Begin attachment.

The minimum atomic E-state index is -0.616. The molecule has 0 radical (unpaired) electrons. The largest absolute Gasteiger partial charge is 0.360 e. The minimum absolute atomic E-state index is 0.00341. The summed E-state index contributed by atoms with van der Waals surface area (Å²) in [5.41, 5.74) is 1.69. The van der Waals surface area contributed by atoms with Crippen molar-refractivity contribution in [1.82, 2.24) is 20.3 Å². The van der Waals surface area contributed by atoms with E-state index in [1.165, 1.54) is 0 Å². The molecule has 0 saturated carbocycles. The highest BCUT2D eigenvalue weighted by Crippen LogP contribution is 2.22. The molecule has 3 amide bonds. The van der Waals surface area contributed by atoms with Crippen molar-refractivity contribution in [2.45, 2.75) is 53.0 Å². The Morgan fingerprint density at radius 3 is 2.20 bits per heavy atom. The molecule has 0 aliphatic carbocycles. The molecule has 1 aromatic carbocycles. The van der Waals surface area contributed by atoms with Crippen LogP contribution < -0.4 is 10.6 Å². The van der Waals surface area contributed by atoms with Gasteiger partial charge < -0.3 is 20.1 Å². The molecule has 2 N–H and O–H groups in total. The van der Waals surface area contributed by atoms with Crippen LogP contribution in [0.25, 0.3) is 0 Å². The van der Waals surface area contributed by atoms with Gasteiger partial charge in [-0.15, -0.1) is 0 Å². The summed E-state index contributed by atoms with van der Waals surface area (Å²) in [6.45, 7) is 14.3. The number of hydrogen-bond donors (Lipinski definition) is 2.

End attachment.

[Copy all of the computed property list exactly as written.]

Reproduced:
The minimum atomic E-state index is -0.616. The molecule has 0 radical (unpaired) electrons. The largest absolute Gasteiger partial charge is 0.360 e. The minimum absolute atomic E-state index is 0.00341. The summed E-state index contributed by atoms with van der Waals surface area (Å²) in [5.41, 5.74) is 1.69. The van der Waals surface area contributed by atoms with Crippen molar-refractivity contribution in [1.82, 2.24) is 20.3 Å². The van der Waals surface area contributed by atoms with E-state index in [1.165, 1.54) is 0 Å². The molecule has 0 saturated carbocycles. The highest BCUT2D eigenvalue weighted by Crippen LogP contribution is 2.22. The molecule has 3 amide bonds. The van der Waals surface area contributed by atoms with Crippen molar-refractivity contribution in [2.45, 2.75) is 53.0 Å². The Morgan fingerprint density at radius 3 is 2.20 bits per heavy atom. The molecule has 0 aliphatic carbocycles. The molecule has 1 aromatic carbocycles. The van der Waals surface area contributed by atoms with Crippen LogP contribution < -0.4 is 10.6 Å². The van der Waals surface area contributed by atoms with Gasteiger partial charge < -0.3 is 20.1 Å². The molecule has 2 N–H and O–H groups in total. The van der Waals surface area contributed by atoms with Crippen LogP contribution in [0.25, 0.3) is 0 Å². The van der Waals surface area contributed by atoms with Gasteiger partial charge in [-0.15, -0.1) is 0 Å². The summed E-state index contributed by atoms with van der Waals surface area (Å²) in [6.45, 7) is 14.3. The number of hydrogen-bond donors (Lipinski definition) is 2.